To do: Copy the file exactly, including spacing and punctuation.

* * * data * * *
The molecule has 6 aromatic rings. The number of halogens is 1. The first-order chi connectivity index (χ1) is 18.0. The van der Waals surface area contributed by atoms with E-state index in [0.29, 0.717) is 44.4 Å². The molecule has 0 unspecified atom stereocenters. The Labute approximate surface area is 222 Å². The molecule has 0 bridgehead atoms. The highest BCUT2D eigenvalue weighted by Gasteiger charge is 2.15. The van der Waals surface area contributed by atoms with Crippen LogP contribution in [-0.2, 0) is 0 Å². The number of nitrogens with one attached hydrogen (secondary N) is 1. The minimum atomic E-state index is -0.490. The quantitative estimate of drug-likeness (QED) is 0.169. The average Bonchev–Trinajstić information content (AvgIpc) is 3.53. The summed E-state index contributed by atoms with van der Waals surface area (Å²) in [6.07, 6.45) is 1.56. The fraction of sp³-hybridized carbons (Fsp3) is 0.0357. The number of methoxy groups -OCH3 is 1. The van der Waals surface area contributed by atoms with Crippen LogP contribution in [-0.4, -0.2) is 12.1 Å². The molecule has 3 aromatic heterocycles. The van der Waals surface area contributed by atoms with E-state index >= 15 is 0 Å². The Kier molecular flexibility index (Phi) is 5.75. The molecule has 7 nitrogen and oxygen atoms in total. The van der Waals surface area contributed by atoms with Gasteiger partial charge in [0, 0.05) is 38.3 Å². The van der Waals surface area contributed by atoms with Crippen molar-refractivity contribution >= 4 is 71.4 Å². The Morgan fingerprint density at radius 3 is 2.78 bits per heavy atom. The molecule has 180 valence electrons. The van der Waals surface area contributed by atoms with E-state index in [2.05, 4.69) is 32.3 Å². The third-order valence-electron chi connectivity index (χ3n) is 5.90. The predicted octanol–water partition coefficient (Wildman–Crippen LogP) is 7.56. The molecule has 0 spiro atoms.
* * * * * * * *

The molecule has 6 aromatic rings. The number of halogens is 1. The first-order chi connectivity index (χ1) is 18.0. The van der Waals surface area contributed by atoms with E-state index in [0.29, 0.717) is 44.4 Å². The molecule has 0 unspecified atom stereocenters. The Labute approximate surface area is 222 Å². The molecule has 0 bridgehead atoms. The highest BCUT2D eigenvalue weighted by Gasteiger charge is 2.15. The van der Waals surface area contributed by atoms with Crippen LogP contribution in [-0.2, 0) is 0 Å². The number of nitrogens with one attached hydrogen (secondary N) is 1. The minimum atomic E-state index is -0.490. The quantitative estimate of drug-likeness (QED) is 0.169. The average Bonchev–Trinajstić information content (AvgIpc) is 3.53. The summed E-state index contributed by atoms with van der Waals surface area (Å²) in [6.07, 6.45) is 1.56. The fraction of sp³-hybridized carbons (Fsp3) is 0.0357. The number of methoxy groups -OCH3 is 1. The van der Waals surface area contributed by atoms with Crippen LogP contribution in [-0.4, -0.2) is 12.1 Å². The molecule has 3 aromatic heterocycles. The van der Waals surface area contributed by atoms with E-state index >= 15 is 0 Å². The Kier molecular flexibility index (Phi) is 5.75. The molecule has 7 nitrogen and oxygen atoms in total. The van der Waals surface area contributed by atoms with Gasteiger partial charge in [0, 0.05) is 38.3 Å². The van der Waals surface area contributed by atoms with Crippen molar-refractivity contribution >= 4 is 71.4 Å². The Morgan fingerprint density at radius 3 is 2.78 bits per heavy atom. The molecule has 180 valence electrons. The van der Waals surface area contributed by atoms with E-state index in [2.05, 4.69) is 32.3 Å². The third-order valence-electron chi connectivity index (χ3n) is 5.90. The predicted octanol–water partition coefficient (Wildman–Crippen LogP) is 7.56. The molecule has 0 spiro atoms.